UK confirms no aid will go to Ugandan Government in wake of anti-gay law

Illustrated rainbow pride flag on a white background.

PinkNews Exclusive.
Following the introduction of a Ugandan law which makes homosexuality punishable with life jail sentences, the British Government has confirmed that no aid goes directly to the Ugandan Government.

President Yoweri Museveni signed the draconian Anti-Homosexuality Bill in front of politicians and reporters on Monday at State House, his official residence in Entebbe.

The law calls for repeat offenders to be sentenced to 14 years in prison and makes it a criminal offence not to report someone for being gay.

The Department for International Development confirmed to PinkNews that the only aid money spent by Britain in Uganda goes to multilateral aid agencies and non-governmental organisations, rather than the Ugandan Government.

This means the aid money is spent on helping the people of Uganda without funding the country’s legal and political system.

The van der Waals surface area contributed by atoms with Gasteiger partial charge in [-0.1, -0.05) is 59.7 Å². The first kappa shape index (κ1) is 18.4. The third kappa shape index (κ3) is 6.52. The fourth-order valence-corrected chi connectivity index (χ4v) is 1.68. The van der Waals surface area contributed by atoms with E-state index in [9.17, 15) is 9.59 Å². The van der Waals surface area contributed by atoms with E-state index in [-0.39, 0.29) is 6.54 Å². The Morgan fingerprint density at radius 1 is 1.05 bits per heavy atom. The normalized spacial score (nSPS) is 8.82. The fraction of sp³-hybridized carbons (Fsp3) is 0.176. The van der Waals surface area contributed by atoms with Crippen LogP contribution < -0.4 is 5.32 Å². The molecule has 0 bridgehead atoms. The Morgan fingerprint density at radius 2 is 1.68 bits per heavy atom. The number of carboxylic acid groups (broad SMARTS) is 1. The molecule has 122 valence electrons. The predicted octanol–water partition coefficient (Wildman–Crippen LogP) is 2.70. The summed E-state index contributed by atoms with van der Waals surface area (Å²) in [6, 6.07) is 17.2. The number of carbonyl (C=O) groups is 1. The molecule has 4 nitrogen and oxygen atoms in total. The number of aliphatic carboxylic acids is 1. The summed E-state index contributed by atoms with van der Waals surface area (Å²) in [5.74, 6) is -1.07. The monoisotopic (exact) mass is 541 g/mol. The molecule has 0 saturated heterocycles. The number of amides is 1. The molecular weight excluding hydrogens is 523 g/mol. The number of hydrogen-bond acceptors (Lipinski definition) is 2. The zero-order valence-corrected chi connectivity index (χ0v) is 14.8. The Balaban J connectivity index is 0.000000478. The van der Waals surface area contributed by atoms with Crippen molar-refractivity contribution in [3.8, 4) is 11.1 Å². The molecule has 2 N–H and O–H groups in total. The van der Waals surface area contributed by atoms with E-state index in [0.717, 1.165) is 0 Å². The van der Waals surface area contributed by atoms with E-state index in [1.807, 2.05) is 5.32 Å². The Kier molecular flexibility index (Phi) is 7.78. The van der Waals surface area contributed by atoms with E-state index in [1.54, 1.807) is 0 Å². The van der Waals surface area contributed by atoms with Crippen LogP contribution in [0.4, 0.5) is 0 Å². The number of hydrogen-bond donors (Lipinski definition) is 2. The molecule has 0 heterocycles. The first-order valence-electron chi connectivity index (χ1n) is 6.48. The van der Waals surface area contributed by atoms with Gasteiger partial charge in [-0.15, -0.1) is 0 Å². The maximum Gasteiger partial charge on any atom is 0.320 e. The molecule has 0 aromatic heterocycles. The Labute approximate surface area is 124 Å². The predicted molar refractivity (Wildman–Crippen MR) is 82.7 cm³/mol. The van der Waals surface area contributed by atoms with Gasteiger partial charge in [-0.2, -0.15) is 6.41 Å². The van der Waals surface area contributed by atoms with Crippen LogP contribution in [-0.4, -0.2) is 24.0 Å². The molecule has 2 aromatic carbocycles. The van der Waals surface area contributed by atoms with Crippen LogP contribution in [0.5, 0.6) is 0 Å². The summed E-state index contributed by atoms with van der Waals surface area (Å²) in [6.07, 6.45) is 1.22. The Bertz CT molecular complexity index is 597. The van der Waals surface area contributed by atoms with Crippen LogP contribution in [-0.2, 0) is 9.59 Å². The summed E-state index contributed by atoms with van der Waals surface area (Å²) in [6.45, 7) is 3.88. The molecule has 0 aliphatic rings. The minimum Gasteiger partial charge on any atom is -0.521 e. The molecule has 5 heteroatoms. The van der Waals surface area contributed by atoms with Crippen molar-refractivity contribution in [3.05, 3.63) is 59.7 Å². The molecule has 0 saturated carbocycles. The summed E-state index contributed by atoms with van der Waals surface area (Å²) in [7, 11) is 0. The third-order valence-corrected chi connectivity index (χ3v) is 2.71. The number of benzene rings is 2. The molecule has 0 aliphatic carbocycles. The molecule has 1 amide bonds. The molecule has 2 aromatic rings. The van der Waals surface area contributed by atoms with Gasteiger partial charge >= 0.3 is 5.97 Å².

A DfID spokesman: “We ended all budget support payments to the Ugandan government last year. The UK strongly opposes all discrimination on any grounds and Justine Greening has been clear that governments receiving UK aid need to meet a specific set of principles, including human rights.”

DfID confirmed that aid was cut to Uganda’s Government last year due to a corruption scandal, but reiterated that the human rights concerns raised by the Anti-Homosexuality Act would most likely deem it ineligible to receive aid.

Norway, Denmark and the Netherlands today became the first three countries to cut their aid to Uganda following the decision to sign the bill by Museveni.

The US Secretary of State John Kerry today said his country is now reviewing its relations with Uganda, following President Yoweri Museveni’s decision to sign anti-gay legislation.

Sweden has also said it will review its aid spending.

Members of the European Parliament (MEPs) have called for an end to a political agreement with Uganda over the law.

EU foreign policy chief Baroness Ashton described the move as “draconian”.

Britain’s Deputy Prime Minister Nick Clegg said it was “an abhorrent backwards step for human rights”.

UK Foreign Secretary William Hague said he was “deeply saddened and disappointed”. 

A tabloid newspaper in Uganda today published a list of the “200 top” gay people.